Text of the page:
It would, however, be foreign to our purpose to enter upon the theology of the question. There are objections to the metaphysical theory on which it depends which we should be glad to see removed before we subscribed to it. Sir William Hamilton has no doubt answered the question which his reviewer suggests without answering it, but we should like to be informed why we are not at liberty to infer from the reduction of a given statement to two contradictory inconceivables, not that one contradictory inconceivable must be true, but that both are false? In other words, that the common statement or conception from which both are derived does not correspond with the fact. If it follows legitimately from the mode in which the word “space” is used, that that which it denotes is either infinitely divisible which is inconceivable, or else reducible to a finite minimum, which is also inconceivable, it surely may follow that the word space is an unphilosophical and merely tentative word, which does not correspond to any clear conception, or to any existing fact whatever. Indeed, there is considerable reason to think that this is actually the case. For if we look closely into the meaning of our terms, we shall find that the use of the word “space” affords openings for endless controversy. In our ignorance we should feel greatly inclined to doubt whether there is any more meaning in the assertion that space is either divisible or indivisible, than in the assertion that time must be either blue or not blue. That matter is divisible is an intelligible assertion. Every one knows what it is to cut an orange in half; so, too, the air which occupies the place of the orange might be divided; but how can any assertion be made about bare space? How can we say that it exists, or represent it to our thoughts at all? That the result of putting into a logical mill a word which is obviously inadequate, and not impossibly unmeaning, should be to produce contradictory inconceivables, appears to us to be an additional proof of the inadequacy of language to express facts, rather than a discovery of any new method of philosophizing. Indeed, with every respect for so great a name as Sir W. Hamilton's, we cannot repress a misgiving that if his reviewer fairly represents his opinions, he must have fallen into a metaphysical error like that which beset the whole of ancient philosophy—the error of taking words instead of facts as the foundation of his system. The writer in the Times argues about “space" and “time,” just as men argued in old times about “hot” and “cold,” “earth,” “air,” “fire,” and “water.” An ingenious person, sufficiently familiar with chemistry, would probably find very little difficulty in deducing from the existence of water, viewed as an elementary substance, any quantity of inconceivables; and with a little more ingenuity they might probably be made contradictory as well. Whether either of them, even if backed by authority and instinct, would be certainly true, is quite another question; nor are we by any means clear that our general faith in science would be strengthened if it were proved to us that all its doctrines fell under the categories in which the writer in the Times would wish to see all theological speculations embraced.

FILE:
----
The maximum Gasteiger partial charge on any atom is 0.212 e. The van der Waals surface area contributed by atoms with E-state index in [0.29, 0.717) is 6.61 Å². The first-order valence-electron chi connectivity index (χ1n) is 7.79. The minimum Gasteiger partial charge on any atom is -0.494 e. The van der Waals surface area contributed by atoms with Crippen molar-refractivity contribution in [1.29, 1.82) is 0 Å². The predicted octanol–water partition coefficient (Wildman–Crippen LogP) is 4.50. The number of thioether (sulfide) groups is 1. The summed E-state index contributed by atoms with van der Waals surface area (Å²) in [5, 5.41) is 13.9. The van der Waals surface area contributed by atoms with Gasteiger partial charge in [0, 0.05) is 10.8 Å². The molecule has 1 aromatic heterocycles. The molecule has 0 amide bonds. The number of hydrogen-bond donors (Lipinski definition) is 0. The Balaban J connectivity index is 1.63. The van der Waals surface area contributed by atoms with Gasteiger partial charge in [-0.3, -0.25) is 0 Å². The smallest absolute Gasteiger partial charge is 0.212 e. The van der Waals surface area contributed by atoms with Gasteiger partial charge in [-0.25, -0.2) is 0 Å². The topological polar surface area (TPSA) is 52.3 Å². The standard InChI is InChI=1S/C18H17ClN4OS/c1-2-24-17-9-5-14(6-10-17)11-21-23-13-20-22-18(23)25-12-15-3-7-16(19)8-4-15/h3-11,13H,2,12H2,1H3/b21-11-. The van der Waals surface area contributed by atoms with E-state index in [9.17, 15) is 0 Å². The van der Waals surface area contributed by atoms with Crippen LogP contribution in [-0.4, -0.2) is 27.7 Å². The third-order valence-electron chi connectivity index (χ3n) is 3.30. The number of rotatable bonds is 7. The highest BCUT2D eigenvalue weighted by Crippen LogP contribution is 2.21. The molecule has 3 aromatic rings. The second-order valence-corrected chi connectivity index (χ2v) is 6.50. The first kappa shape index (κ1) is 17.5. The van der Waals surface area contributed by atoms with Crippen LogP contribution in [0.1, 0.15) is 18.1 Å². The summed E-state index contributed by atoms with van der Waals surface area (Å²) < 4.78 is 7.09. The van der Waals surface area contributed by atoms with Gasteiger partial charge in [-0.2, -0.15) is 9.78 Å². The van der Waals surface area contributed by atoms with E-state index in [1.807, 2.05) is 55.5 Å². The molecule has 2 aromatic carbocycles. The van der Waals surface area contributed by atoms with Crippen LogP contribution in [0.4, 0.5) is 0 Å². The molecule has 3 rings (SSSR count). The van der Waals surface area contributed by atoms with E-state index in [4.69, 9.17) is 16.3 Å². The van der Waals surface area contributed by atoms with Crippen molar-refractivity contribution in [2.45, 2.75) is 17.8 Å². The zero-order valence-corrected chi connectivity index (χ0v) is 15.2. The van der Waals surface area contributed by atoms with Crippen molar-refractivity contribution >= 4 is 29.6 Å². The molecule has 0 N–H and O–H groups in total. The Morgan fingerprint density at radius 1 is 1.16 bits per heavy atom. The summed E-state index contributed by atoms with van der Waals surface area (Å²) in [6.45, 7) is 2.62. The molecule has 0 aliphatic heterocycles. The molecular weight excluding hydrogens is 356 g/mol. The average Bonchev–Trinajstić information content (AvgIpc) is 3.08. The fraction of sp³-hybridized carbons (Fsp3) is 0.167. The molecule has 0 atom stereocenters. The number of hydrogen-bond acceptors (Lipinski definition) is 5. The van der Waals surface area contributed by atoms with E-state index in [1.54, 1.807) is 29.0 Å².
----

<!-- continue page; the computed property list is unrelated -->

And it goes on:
Independently of this general difficulty, there are several others which we should wish to advance, but we will confine ourselves to three. In the first place, why should not inconceivables be contradictory? We are not without a misgiving lest we should be talking Hegelianism without knowing it; but notwithstanding the fervid appeals made to our feelings as Englishmen, we cannot understand why that which utterly defies and baffles our reason altogether may not be consistent with that which appears to us to contradict it. If, notwithstanding objections apparently conclusive, space may be finite, and if, notwithstanding other objections, apparently equally conclusive, it may be infinite, we cannot understand why it should not be both infinite and finite. The only reason for not believing in contradictions is that it is inconceivable that a contradiction should be true; and as we are to believe in inconceivables, why not believe that as well as others? The only answer to this, which is given by the reviewer, is, that it puts an end to his metaphysics at once. Perhaps it does, and what then?